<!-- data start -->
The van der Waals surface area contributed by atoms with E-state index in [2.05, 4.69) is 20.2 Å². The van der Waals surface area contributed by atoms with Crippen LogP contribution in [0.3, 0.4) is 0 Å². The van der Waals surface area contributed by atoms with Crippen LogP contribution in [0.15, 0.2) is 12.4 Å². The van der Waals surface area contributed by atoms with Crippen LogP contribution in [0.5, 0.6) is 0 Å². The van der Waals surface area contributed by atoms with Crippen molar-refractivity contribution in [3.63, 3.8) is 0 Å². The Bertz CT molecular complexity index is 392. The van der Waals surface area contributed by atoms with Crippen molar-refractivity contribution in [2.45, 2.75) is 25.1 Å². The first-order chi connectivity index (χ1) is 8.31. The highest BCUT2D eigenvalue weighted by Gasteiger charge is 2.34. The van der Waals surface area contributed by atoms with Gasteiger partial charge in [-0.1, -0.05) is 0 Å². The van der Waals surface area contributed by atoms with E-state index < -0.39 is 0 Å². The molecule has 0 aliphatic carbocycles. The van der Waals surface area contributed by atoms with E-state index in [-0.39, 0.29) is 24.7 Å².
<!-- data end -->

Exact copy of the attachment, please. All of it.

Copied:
The van der Waals surface area contributed by atoms with E-state index in [2.05, 4.69) is 20.2 Å². The van der Waals surface area contributed by atoms with Crippen LogP contribution in [0.3, 0.4) is 0 Å². The van der Waals surface area contributed by atoms with Crippen LogP contribution in [0.15, 0.2) is 12.4 Å². The van der Waals surface area contributed by atoms with Crippen LogP contribution in [0.5, 0.6) is 0 Å². The van der Waals surface area contributed by atoms with Crippen molar-refractivity contribution in [3.63, 3.8) is 0 Å². The Bertz CT molecular complexity index is 392. The van der Waals surface area contributed by atoms with Crippen molar-refractivity contribution in [2.45, 2.75) is 25.1 Å². The first-order chi connectivity index (χ1) is 8.31. The highest BCUT2D eigenvalue weighted by Gasteiger charge is 2.34. The van der Waals surface area contributed by atoms with Gasteiger partial charge in [-0.1, -0.05) is 0 Å². The van der Waals surface area contributed by atoms with E-state index < -0.39 is 0 Å². The molecule has 0 aliphatic carbocycles. The van der Waals surface area contributed by atoms with E-state index in [-0.39, 0.29) is 24.7 Å².